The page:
Article from the 11/23/2017 Avalon Bay News

"INTERESTING/UNUSUAL QUESTIONS/COMMENTS CONCERNING CATALINA" 
From March 10, 2014-March 16, 2017, when I was "Catalina's Official Greeter", through the Catalina Chamber Of Commerce, I answered 64,590 questions from the cruise ships' and cross channel boats' passengers.  That amounts to greeting approximately 650,000 visitors!  Here are some of the inquiries I had to address (additional ones, www.catalinaislandman.com):
"When was there a bridge to Catalina?"
When a driver on a Island tour informed the passengers that our drought was causing major problems, especially for our local bison, a woman raised her hand and said she had an easy solution.  "Simply heard the animals down to a cove and let them drink the ocean water!"
"Can we rent rooms in the Casino?"
"How do I make reservations in the 'Undersea Gardens'?"
"Why don't you clean the harbor by putting in locks and draining it every now and then?"
 
Let's make Avalon an even friendlier and nicer community.  Here are some suggestions.  Please let me know if you have any ideas (chuckliddell.catalina@gmail.com):
Whenever you see visitors looking at a map, ask if you can help them locate something.
As the holidays hold very sentimental significance to so many, pay for a meal for someone who is down in their luck.  Even better, invite them to eat with you and your family,  especially for Thanksgiving and Christmas.
Clean up after your dogs and keep them on a leash.
Pick up your own trash and at least one other, left by someone else, each day.
Thank the city work crews who work so hard to keep the town looking as good as it does.
Always offer to give a lift to someone, even if you don't know them, especially if they are carrying groceries up a steep street.
 
"HOW DID I GET HERE?"
 
Visitors often ask me how I ended up on Catalina Island.  I am sure there are many stories that would be of interest, and I am now going to submit my humble contribution.
My family's name was originally "LIddle" (we changed it in 1898 to "Liddell") and we were from Scotland.  We settled in New York the 1700's.  We were "Loyalists" (supported England) in the War of 1812 and so fled to Canada when the war was won by the colonies. We stayed there until things were "safe" to return and then settled in Janesville, Wisconsin around 1835.  My grandfather, my name sake, "Charles Marcus Liddell" was born there in 1861. When he was around 20 married a Native American.  At only 21, in 1885, he was hired by the Santa Fe Railroad to be an "Indian Fighter" to sit in the locomotive of the train when the railroad, for the first time, connected Chicago-Los Angeles and thus opening up the West Coast as never before to the rest of  the country and the world.  His job was to shoot any "hostile Indians" that would interfere with the building of the tracks.  Luckily, family tradition tells us that he never fired a shot!  Just wonder what caused him to go into this line of work.  Probably his first wife?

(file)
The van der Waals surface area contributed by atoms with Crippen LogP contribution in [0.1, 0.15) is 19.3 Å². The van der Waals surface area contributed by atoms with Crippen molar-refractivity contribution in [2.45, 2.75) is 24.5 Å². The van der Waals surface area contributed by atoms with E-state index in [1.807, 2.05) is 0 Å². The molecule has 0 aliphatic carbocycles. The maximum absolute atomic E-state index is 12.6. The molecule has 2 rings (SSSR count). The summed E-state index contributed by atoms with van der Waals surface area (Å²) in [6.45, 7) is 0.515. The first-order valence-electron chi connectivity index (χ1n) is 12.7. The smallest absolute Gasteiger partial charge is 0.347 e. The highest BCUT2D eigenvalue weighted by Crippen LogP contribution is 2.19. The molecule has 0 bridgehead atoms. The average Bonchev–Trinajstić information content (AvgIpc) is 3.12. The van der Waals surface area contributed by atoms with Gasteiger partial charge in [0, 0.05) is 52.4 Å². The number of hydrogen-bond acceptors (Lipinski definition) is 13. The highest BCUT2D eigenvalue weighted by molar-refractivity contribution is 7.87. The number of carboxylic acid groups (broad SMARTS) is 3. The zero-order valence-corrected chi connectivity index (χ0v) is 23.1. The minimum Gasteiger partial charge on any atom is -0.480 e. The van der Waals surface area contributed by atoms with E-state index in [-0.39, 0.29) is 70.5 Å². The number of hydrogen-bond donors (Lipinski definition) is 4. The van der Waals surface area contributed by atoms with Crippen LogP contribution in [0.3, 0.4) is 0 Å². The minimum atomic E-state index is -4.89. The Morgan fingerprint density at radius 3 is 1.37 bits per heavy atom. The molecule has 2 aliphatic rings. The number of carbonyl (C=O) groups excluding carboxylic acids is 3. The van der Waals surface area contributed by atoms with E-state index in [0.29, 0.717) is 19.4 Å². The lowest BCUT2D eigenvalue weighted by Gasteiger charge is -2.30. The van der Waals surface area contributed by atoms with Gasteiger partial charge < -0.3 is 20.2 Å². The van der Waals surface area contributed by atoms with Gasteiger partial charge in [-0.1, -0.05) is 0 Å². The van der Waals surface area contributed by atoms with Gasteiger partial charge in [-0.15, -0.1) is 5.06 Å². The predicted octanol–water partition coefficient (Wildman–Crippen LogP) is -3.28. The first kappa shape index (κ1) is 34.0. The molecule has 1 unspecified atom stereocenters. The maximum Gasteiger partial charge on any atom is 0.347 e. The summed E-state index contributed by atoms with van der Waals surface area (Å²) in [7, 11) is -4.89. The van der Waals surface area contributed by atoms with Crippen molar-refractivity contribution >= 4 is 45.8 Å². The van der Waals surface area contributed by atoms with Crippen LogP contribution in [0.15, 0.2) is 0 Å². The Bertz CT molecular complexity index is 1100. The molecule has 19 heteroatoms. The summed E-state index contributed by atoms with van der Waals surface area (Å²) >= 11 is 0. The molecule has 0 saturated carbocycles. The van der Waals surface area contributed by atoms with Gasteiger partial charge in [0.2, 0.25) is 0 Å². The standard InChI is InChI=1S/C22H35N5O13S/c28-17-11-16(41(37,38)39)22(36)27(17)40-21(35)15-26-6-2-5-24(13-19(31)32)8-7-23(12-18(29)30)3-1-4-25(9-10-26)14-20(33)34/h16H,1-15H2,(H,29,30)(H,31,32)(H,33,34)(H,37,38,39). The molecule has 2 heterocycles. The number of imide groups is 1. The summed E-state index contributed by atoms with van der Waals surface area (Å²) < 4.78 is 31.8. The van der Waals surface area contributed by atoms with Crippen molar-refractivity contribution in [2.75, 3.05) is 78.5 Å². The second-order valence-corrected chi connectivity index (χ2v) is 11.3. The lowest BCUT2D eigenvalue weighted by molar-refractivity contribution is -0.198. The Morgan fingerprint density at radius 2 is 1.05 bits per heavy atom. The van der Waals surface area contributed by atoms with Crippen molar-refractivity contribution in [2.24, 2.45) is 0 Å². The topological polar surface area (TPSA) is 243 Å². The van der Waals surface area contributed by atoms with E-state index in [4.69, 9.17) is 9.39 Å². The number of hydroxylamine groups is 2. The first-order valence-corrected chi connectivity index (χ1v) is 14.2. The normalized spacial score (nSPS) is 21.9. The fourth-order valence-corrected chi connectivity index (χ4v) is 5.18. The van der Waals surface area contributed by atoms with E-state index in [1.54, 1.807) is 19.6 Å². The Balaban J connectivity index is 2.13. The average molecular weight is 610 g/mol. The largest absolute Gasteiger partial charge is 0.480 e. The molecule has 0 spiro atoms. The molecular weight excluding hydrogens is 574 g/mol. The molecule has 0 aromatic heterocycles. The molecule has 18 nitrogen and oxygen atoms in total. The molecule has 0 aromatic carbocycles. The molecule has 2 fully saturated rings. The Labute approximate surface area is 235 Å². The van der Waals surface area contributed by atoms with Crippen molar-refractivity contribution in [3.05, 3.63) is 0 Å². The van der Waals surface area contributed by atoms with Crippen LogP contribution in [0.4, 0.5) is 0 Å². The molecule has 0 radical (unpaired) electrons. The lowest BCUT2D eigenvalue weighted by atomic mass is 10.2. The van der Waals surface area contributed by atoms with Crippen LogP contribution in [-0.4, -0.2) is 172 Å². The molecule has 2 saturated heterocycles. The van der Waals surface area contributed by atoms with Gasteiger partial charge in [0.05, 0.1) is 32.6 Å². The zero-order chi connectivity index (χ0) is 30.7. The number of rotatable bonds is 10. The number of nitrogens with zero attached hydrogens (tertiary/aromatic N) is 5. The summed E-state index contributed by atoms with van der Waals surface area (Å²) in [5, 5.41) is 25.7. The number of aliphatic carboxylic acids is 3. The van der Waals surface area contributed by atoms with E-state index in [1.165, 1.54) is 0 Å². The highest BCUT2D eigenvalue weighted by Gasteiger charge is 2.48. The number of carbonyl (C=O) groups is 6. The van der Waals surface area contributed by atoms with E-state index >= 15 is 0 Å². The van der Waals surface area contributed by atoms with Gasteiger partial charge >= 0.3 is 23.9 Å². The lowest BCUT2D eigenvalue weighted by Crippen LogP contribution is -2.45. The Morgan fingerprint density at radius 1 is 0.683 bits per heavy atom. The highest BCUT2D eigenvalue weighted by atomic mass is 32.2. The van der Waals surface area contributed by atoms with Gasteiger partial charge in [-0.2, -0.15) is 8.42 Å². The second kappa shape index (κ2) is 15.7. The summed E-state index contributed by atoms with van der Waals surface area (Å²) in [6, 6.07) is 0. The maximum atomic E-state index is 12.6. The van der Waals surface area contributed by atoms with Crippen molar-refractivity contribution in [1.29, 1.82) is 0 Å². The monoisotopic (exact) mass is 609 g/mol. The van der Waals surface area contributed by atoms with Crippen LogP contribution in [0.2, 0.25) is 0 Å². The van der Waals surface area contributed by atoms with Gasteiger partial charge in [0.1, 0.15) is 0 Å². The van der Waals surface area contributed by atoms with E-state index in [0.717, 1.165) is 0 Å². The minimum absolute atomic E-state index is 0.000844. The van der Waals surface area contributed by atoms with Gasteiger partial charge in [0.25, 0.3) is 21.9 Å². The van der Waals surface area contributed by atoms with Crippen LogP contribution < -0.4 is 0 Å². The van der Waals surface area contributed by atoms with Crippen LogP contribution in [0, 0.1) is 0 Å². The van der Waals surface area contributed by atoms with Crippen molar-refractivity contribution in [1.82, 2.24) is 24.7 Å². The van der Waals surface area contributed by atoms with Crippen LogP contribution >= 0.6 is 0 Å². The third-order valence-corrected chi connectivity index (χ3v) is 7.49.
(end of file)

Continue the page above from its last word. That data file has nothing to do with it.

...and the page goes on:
Falling in love with Los Angeles, Granddad then brought his father out, along with his brothers and their families, but left his now divorced wife behind.  They were farmers by trade.
 He didn't have much money, but a MAJOR gift of gab (I inherited some of this.  O. K. A LOT OF THIS) and would regale wealthy socialites with his stories of the Old West (Wisconsin!?!). They would then invite him to join them on their yachts to Catalina and he was immediately smitten by it.  Charles married Margaret "Maggie" Schlegel in 1899.  She was born in Abilene, Kansas in 1877 and when she was around 12 came out to Los Angeles with her parents and grandparents who were from Switzerland.  Along with here came her 11 siblings.  They took up homesteading on approximately 250 acres in the center of Los Angeles, in Northwest part.  They were farmers by trade and leased some of the property to Chinese growers. This is where Dad was born in 1902.